The opponents of gay marriage could have stopped to think about what really mattered to them about the issue. They might have then decided that the religious aspects could be separated from the pragmatic ones for a secular society. They could have decided to focus on the aspects that really mattered to them (i.e., not seeming to give same-sex couples religious sanction) and focused their efforts on defending that. In other words, the issue could have come to a mutually uncomfortable compromise. Instead, the evangelicals devoted all their energy to pushing in a single direction, committing full-bore to an uninflected “principle”.

There is a choice here that comes up so often as to seem fundamental: are we going to commit all our energies to pushing in a particular direction no matter what, or do we stop to look for useful distinctions? Do we declare a generality and charge forward with that as an unwavering standard, or separate the situation out into various components that can be addressed separately and, ultimately, more effectively?

Think about the issue of legal abortion in the US. The ruling in Roe v. Wade was a triumph of nuance. Rather than rule on the simple question “Is abortion always and everywhere wrong?”, it laid out a distinction between 1) a period (the first trimester) when a fetus is still unconscious and inviable; 2) a period (the last) in which it is both conscious and viable; and 3) a gray area in between. But since then, public discussion has degenerated into increasingly extreme unitary views: on the one hand, that a fertilized egg is a human being, subject to the protection of homicide law from the moment of conception; on the other, that the mother’s interests are all that matter, right up until full term. (Notice the correlation between vanishing nuance and the temperature of the issue.)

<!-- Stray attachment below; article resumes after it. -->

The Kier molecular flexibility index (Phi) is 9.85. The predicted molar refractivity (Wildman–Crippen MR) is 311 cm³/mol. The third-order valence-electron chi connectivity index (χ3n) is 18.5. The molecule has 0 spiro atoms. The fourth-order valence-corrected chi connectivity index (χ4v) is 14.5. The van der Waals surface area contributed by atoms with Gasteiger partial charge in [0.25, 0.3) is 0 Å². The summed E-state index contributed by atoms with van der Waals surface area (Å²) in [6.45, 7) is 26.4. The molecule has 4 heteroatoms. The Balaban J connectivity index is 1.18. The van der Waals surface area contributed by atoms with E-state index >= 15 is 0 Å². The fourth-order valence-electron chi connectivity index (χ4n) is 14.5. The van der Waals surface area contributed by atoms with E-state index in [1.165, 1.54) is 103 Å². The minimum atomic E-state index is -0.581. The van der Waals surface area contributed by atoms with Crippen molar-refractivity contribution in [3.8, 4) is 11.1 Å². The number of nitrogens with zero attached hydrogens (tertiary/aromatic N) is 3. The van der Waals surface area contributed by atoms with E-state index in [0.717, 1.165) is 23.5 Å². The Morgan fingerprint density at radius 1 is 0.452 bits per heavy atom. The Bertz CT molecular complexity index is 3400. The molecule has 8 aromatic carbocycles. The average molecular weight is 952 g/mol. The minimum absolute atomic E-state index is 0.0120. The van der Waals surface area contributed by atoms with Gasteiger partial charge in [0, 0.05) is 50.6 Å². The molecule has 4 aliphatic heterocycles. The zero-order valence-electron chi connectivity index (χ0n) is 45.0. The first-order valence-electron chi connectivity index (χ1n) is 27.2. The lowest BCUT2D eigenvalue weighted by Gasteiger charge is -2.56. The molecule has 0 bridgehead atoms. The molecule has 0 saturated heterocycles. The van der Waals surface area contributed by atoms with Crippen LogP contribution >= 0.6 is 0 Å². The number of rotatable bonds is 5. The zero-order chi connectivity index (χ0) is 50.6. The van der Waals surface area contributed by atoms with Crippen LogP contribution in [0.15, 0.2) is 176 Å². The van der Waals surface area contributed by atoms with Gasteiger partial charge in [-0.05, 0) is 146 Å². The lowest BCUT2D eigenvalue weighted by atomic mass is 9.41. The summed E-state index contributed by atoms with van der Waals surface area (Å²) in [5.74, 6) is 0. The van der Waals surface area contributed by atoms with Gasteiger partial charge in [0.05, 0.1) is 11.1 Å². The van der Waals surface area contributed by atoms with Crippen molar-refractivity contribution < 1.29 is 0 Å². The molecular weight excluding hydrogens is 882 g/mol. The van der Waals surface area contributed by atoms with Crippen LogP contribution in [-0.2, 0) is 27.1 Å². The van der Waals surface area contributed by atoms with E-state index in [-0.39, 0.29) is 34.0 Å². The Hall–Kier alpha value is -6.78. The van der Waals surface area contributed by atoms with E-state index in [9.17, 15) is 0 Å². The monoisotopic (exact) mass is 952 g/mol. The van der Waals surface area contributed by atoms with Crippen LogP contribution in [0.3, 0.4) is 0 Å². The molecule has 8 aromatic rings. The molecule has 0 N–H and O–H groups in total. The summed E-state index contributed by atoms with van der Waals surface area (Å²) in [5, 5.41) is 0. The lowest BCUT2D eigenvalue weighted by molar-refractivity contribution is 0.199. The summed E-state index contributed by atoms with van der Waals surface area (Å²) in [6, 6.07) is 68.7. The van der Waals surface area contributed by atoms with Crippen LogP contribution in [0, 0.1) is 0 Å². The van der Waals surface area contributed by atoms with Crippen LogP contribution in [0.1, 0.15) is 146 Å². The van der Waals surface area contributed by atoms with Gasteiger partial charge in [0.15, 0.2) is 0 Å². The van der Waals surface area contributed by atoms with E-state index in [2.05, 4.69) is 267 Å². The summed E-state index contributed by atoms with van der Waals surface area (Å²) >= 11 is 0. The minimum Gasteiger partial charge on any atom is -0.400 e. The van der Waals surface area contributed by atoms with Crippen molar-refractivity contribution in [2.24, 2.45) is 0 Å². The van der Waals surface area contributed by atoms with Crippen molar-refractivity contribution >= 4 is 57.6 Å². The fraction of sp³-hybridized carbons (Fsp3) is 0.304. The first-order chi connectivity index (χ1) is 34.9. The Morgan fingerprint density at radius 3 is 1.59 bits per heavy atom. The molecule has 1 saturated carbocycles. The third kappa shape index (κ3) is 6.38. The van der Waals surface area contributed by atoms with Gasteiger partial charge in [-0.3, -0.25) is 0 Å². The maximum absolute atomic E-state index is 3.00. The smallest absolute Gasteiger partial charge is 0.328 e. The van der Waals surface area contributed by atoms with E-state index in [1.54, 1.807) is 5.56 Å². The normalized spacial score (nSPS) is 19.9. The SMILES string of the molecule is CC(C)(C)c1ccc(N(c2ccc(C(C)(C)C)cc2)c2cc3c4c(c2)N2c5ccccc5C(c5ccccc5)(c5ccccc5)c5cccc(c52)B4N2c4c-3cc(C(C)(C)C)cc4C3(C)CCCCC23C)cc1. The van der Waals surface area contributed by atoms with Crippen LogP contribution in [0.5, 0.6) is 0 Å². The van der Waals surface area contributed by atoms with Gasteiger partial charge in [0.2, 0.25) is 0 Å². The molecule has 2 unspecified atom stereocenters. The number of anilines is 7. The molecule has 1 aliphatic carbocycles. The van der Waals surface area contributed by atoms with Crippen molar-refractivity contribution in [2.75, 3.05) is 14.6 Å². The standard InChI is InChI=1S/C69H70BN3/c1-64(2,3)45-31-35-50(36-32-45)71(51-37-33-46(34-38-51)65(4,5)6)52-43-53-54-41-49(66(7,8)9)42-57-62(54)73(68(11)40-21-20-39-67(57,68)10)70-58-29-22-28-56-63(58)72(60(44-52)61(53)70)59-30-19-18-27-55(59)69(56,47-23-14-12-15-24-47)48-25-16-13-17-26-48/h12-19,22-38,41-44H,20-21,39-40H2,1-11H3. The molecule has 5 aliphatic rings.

Nuance, properly considered, is not about getting lost in detail; it’s about getting past a hard, either/or choice in which combatants line up on either side and shout at each other. Perhaps a better word is distinction, the drawing of boundaries and the search for meaningful difference. That is,

The process of examining a problematic situation for distinct elements and treating those elements distinctly, as opposed to seizing and defending an over-arching principle.

That definition sounds so bland and obvious as to hardly be worth mentioning. What’s difficult or interesting about that? Apparently, what’s difficult is to actually put it into practice, and what’s interesting is the carnival of flubbed opportunities for a nuanced approach that makes up so much of life both public and private.